Breed Information Centre

Welsh Corgi (Cardigan)

Description

Illustration of Welsh Corgi (Cardigan)

Of the two types of Corgi, the Cardigan is thought to be the older. The word Corgi is thought to be rooted in the Celtic 'cor' meaning dwarf and 'gi' – dog. They are both short legged which equips them well for the job of driving livestock forward.

The Cardigan has always been undocked, and was once known affectionately as the Yard Dog (Ci Llatharid), because the measurement from his nose to the end of his tail was a Welsh yard (102 cm/40 in). He is the longer bodied of the two breeds and his front legs are slightly bowed.

The two breeds have traditionally been used as heelers, driving cattle by day and guarding them at night. At one time the Cardigan and the Pembroke were allowed to interbreed freely but in 1934 the Kennel Club recognised them as two separate breeds.

Breed Group
Pastoral
Vulnerable Native Breed
Yes
Size
Small
How much exercise?
Up to 1 hour per day
Length of coat
Short
How much grooming?
More than once a week
Supposedly sheds? *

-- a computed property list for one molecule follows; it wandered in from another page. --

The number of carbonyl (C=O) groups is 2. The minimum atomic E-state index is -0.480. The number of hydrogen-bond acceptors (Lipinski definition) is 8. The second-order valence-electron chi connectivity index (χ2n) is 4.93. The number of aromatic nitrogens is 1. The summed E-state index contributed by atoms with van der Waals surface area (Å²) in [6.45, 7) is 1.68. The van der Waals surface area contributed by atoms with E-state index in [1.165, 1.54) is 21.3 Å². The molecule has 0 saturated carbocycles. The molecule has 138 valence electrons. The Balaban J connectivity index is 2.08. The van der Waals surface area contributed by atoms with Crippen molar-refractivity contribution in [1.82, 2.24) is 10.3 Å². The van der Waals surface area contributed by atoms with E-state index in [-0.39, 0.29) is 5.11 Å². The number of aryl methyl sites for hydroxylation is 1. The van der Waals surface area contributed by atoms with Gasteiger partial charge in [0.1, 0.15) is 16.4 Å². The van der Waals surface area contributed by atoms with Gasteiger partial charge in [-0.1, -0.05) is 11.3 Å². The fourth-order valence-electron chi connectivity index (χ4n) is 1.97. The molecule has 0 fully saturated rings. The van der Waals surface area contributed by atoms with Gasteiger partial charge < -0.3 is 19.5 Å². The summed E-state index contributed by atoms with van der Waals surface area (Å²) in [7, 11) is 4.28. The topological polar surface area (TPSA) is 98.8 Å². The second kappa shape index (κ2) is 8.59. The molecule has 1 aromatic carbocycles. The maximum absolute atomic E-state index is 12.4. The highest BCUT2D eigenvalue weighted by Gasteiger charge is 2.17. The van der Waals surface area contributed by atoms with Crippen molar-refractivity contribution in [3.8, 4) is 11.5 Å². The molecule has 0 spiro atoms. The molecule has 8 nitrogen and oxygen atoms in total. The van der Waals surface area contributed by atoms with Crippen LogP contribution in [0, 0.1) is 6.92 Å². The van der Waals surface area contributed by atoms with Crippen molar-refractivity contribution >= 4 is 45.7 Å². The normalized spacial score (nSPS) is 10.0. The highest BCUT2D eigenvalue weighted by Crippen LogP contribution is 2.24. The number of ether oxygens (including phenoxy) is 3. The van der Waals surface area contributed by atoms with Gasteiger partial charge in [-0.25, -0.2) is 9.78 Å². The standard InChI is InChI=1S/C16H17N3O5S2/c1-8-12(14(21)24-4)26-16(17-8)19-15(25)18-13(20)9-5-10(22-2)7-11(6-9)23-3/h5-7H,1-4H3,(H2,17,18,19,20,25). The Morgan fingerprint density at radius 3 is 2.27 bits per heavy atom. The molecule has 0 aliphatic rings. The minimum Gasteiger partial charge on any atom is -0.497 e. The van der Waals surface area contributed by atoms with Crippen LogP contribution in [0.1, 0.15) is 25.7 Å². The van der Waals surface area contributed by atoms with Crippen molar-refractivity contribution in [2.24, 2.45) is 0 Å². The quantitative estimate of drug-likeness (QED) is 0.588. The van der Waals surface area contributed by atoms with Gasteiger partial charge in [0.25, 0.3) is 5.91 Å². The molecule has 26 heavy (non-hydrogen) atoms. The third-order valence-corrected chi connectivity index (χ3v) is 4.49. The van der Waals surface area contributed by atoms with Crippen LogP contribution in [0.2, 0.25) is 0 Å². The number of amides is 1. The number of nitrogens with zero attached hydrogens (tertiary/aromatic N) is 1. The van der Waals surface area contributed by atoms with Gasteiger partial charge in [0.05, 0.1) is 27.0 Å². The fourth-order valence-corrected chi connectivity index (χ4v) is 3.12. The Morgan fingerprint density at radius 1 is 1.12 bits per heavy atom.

Yes
Town or Country
Either
Type of home
Small House
Minimum Garden Size
Small/Medium
Lifespan
Over 12 Years

* If you are asthmatic or have an allergy, you should consult your medical advisor before considering obtaining a dog. More information can also be found on the Kennel Club website.

The Pastoral Breed Group

The Pastoral Group consists of herding dogs that are associated with working cattle, sheep, reindeer and other cloven footed animals.

Usually this type of dog has a weatherproof double coat to protect it from the elements when working in severe conditions. Breeds such as the Collie family, Old English Sheepdogs and Samoyeds who have been herding reindeer for centuries are but a few included in this group.


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